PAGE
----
I’m also a big fan of the artwork in these books. Ramos is an artist I generally associate with horror comics like Crimson, but drawing Spider-Man is in his blood! He mixes the flexibility of the character with the ability to capture facial expressions perfectly AND kill it when it comes to the villains. I also quite enjoy Caselli’s style and have since I first saw him draw Secret Warriors. And, boy, I hope Martin won all the awards for Amazing #655. The script for that was top notch, but the art came up to the same level.

Youthful Marvel Heroes Trade Post: Secret Warriors Vol. 1 & Young Avengers Presents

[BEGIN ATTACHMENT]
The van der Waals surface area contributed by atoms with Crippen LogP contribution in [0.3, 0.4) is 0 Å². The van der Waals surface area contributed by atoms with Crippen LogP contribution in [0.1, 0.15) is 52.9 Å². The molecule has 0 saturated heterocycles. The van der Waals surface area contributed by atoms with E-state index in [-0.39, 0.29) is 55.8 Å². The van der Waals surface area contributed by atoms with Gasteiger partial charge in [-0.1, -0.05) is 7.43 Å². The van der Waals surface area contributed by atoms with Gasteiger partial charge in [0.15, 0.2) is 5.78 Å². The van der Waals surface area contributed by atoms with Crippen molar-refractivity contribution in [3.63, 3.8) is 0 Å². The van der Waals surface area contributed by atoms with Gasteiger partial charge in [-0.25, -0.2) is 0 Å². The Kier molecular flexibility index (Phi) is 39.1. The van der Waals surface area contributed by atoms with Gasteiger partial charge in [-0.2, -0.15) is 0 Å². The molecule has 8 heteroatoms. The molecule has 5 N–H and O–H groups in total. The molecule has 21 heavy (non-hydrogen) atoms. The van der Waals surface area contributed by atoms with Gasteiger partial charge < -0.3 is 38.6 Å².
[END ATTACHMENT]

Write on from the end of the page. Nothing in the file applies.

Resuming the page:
SECRET WARRIORS VOLUME 1 (Marvel) Written by Brian Bendis and Jonathan Hickman, drawn by Stefano Caselli Collects Dark Reign: New Nation excerpts, Secret Warriors #1-6 One of my all-time favorite comic book characters is Nick Fury. I love the old Steranko stuff and pretty much anything else the guy appears in. Unfortunately after the sub-par Secret War miniseries, my boy disappeared for a while, but eventually popped back up in Secret Invasion and got his own book again during Dark Reign. I think I’ve gone on record as saying that I haven’t been a big fan of the huge sweeping events that have plagued Marvel from Civil War on. It’s so hard to pick up a trade and try to figure out when the hell it fits in with all that nonsense. It takes away the classicness of some really good stories and lead to even more bad stories. Lucky, Secret Warriors was a damn good book, though I’m not a big fan of the basis behind the book itself: Hydra has been running S.H.I.E.L.D. from the beginning. I’m getting sick of stories that pull that “Everything you knew was a lie!” comics. But, that’s not enough to keep me away, hell they did something similar to this story back in Nick Fury Vs. S.H.I.E.L.D. Fury’s in this bad boy being all cool and secretive, training a group of young super powered people related to familiar heroes and villains, but also putting an army together made up of former S.H.I.E.L.D. guys, so you get a great mix of storylines from the missions to the relationships of the characters. I read this book pretty regularly when I was still at Wizard and even a little while after, but left off at some point. I always felt like this book should have been more important in the eyes of the greater Marvel Universe, but as far as I know it never turned out to be that. Ah well, I still dug the story and Caselli’s art is absolutely amazing. It’s stylized and a little cartoony, but still has an edge that integrates the multiple elements I mentioned. I’d check out anything this guy draws. For now, I’m keeping this book in my collection because it’s Fury and I dig the story, but I might get rid of it if the later volumes turn out to suck. We shall see. YOUNG AVENGERS PRESENTS (Marvel) Written by Ed Brubaker, Brian Reed, Roberto Aguirre-Sacasa, Paul Cornell, Kevin Grevioux and Matt Fraction. Drawn by Paco Medina, Harvey Talibao, Alina Urusov, Mark Brooks, Mitch Breitweiser and Alan Davis. Collects Young Avengers Presents: Patriot, Hulkling, Wiccan & Speed, Vision, Stature and Hawkeye. Another team of young superheroes related in some way to other heroes, Young Avengers was fun when it came out. And by that I mean that original writer Alan Heinberg did a great job, but the book was SO late that it got really frustrating. Anyway, instead of getting forgotten or only featured in their own book like The Runaways were the Young Avengers were integrated into the rest of the Marvel U, including Civil War and the following events. Some even chose different sides of the Registration Act to support, effectively breaking the team up. this series of one shots came out to bring the focus back to the teen characters with a murderer’s row of Marvel’s hottest writers. Overall? The book suffers from the “when does this take place?” syndrome I mentioned above. It’s cool that they got Captain America writer Brubaker to write the Patriot story and Ms. Marvel‘s Brian Reed to write a story featuring the time displaced Captain Marvel meeting his supposed son Hulkling. I believe it turned out that Captain Marvel was a Skrull which kid of cuts the legs out from the story, but at least Hulkling’s emotions ring true. Aside from that, the book adds a few nice bits to the characters, but I’ve got to say that they would have been better off in an ongoing or a series of minis. Instead, this feels too little too late. I believe Heinberg’s coming back to the team which should be interesting. I’ll come back for that (after finishing this trade, I went back and re-read the original 12 issues which were pretty great still, I love how it seemed like they were related to some Avengers, but were actually related to others).